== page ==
Optogenetically induced spatiotemporal gamma oscillations and neuronal spiking activity in primate motor cortex.

Yao Lu, Wilson Truccolo, Fabien B. Wagner, Carlos E. Vargas-Irwin, Ilker Ozden, Jonas B. Zimmermann, Travis May, Naubahar S. Agha, Jing Wang, Arto V. Nurmikko
Journal of Neurophysiology. 2015-06-01; 113(10): 3574-3587
DOI: 10.1152/jn.00792.2014

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Transient gamma-band (40–80 Hz) spatiotemporal patterns are hypothesized to play important roles in cortical function. Here we report the direct observation of gamma oscillations as spatiotemporal waves induced by targeted optogenetic stimulation, recorded by intracortical multichannel extracellular techniques in macaque monkeys during their awake resting states. Microelectrode arrays integrating an optical fiber at their center were chronically implanted in primary motor (M1) and ventral premotor (PMv) cortices of two subjects. Targeted brain tissue was transduced with the red-shifted opsin C1V1(T/T). Constant (1-s square pulses) and ramp stimulation induced narrowband gamma oscillations during awake resting states. Recordings across 95 microelectrodes (4 × 4-mm array) enabled us to track the transient gamma spatiotemporal patterns manifested, e.g., as concentric expanding and spiral waves. Gamma oscillations were induced well beyond the light stimulation volume, via network interactions at distal electrode sites, depending on optical power. Despite stimulation-related modulation in spiking rates, neuronal spiking remained highly asynchronous during induced gamma oscillations. In one subject we examined stimulation effects during preparation and execution of a motor task and observed that movement execution largely attenuated optically induced gamma oscillations. Our findings demonstrate that, beyond previously reported induced gamma activity under periodic drive, a prolonged constant stimulus above a certain threshold may carry primate motor cortex network dynamics into gamma oscillations, likely via a Hopf bifurcation. More broadly, the experimental capability in combining microelectrode array recordings and optogenetic stimulation provides an important approach for probing spatiotemporal dynamics in primate cortical networks during various physiological and behavioral conditions.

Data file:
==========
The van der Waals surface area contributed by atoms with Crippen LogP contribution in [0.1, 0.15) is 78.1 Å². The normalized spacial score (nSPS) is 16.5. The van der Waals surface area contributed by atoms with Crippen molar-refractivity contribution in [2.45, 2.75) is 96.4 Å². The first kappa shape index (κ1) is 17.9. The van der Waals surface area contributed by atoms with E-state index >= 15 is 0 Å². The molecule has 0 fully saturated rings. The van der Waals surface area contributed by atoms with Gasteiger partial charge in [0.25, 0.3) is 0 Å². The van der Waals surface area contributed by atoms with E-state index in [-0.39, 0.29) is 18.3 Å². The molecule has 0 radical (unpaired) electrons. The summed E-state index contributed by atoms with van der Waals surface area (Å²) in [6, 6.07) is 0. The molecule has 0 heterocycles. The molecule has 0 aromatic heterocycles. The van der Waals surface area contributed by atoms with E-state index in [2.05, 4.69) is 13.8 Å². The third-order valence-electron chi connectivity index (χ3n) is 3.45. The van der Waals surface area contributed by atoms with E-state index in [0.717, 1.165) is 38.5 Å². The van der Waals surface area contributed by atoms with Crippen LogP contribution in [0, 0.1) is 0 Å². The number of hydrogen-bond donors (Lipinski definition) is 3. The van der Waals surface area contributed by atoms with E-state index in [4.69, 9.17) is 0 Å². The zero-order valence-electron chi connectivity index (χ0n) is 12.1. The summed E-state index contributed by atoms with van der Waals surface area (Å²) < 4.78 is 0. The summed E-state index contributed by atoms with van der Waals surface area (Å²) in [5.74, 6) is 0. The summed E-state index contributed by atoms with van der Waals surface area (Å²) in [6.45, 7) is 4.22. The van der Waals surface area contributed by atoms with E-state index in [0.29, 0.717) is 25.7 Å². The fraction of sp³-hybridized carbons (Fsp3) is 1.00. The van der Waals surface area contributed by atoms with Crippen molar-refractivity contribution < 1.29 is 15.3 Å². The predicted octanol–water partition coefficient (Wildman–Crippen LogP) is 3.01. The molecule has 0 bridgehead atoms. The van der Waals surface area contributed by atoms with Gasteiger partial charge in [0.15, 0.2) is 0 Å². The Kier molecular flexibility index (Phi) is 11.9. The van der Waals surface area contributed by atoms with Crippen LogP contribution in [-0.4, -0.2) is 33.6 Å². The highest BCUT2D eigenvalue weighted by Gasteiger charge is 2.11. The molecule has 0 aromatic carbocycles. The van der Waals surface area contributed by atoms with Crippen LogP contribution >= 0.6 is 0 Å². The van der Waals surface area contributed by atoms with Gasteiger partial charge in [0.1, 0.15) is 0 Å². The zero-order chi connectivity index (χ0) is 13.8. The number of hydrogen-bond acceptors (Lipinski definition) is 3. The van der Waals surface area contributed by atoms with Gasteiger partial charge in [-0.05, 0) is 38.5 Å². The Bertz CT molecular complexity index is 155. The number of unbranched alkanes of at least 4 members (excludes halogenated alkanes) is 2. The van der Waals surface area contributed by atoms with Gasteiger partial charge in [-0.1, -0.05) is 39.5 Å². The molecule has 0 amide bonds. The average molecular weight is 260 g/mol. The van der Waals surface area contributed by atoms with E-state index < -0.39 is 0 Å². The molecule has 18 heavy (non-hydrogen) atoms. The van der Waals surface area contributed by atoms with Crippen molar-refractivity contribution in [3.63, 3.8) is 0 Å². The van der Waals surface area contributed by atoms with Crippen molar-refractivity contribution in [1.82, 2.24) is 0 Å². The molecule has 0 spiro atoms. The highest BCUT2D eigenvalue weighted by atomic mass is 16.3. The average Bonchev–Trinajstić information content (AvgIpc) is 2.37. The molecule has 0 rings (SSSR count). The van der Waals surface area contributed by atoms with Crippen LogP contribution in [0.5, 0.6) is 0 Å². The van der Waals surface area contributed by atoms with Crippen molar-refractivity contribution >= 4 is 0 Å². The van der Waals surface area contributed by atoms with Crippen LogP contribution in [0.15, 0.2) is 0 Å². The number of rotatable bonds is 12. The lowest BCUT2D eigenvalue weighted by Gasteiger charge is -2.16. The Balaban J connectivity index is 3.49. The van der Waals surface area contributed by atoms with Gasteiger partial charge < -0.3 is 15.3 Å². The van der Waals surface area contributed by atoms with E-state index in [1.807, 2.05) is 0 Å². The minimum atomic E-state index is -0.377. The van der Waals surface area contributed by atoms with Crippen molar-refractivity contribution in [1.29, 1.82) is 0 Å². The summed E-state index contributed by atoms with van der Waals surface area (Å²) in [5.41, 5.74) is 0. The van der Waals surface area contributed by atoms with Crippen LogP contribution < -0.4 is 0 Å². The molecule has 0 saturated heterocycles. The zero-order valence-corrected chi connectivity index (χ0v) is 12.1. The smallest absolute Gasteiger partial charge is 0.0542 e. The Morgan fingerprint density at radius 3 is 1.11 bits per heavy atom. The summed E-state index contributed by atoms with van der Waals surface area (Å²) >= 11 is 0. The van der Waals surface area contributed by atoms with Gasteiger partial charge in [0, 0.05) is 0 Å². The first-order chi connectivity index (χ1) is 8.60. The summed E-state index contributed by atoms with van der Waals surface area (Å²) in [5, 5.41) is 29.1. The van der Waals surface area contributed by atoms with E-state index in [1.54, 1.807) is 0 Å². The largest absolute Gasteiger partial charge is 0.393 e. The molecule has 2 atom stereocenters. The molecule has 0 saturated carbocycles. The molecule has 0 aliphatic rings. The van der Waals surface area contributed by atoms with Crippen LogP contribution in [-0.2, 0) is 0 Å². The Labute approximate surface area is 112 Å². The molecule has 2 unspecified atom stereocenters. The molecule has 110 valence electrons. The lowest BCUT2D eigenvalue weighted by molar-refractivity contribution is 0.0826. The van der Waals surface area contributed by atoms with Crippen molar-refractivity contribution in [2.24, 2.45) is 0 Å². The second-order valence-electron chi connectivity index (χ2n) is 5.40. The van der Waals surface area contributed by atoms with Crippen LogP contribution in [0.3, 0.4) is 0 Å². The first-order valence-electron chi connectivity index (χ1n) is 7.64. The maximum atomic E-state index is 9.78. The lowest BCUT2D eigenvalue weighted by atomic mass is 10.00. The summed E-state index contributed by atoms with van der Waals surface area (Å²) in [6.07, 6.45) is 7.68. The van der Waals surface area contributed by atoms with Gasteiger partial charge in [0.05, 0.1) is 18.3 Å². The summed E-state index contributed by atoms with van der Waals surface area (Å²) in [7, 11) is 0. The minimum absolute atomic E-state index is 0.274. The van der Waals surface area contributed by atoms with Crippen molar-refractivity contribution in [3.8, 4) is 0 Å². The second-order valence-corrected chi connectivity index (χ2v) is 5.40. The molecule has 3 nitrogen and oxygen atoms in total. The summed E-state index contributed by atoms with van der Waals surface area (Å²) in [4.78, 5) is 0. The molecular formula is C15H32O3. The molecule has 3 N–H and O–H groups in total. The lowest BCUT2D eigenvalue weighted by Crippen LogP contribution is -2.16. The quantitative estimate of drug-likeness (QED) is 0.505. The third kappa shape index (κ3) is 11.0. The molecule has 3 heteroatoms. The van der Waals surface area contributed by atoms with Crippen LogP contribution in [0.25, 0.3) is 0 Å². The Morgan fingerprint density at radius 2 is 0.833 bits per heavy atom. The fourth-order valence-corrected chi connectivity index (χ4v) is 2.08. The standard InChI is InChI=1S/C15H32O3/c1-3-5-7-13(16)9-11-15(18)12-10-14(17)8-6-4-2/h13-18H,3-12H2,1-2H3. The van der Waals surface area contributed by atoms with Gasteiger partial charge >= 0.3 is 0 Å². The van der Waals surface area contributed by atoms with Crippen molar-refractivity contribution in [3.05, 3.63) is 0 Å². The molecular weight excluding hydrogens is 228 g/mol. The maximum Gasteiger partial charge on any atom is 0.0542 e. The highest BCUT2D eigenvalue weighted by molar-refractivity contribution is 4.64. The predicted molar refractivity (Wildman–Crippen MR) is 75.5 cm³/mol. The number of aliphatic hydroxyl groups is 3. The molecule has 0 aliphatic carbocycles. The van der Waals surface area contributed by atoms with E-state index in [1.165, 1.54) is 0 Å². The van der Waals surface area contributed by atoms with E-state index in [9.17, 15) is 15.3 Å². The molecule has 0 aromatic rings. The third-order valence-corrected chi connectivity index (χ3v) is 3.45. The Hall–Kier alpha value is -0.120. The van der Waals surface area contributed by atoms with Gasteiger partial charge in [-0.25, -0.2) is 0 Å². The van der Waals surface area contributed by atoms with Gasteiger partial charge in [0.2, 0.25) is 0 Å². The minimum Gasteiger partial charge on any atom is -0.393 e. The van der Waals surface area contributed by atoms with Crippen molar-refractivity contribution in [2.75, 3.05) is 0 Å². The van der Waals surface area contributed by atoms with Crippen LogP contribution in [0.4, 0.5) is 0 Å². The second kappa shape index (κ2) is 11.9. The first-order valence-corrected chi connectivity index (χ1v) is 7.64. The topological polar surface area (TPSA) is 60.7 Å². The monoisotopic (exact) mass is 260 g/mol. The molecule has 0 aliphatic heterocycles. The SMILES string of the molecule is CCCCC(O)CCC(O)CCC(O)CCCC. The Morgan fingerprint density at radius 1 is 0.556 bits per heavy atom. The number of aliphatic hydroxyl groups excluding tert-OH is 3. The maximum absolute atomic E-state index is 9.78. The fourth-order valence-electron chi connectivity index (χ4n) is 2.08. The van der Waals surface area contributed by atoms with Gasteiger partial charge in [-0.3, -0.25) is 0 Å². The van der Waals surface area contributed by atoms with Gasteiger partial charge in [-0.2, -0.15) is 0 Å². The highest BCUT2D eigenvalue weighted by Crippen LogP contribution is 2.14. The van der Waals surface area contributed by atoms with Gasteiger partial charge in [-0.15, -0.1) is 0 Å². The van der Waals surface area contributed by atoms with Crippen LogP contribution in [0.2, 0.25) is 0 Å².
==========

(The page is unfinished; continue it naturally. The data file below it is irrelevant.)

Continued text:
Auteurs Bordeaux Neurocampus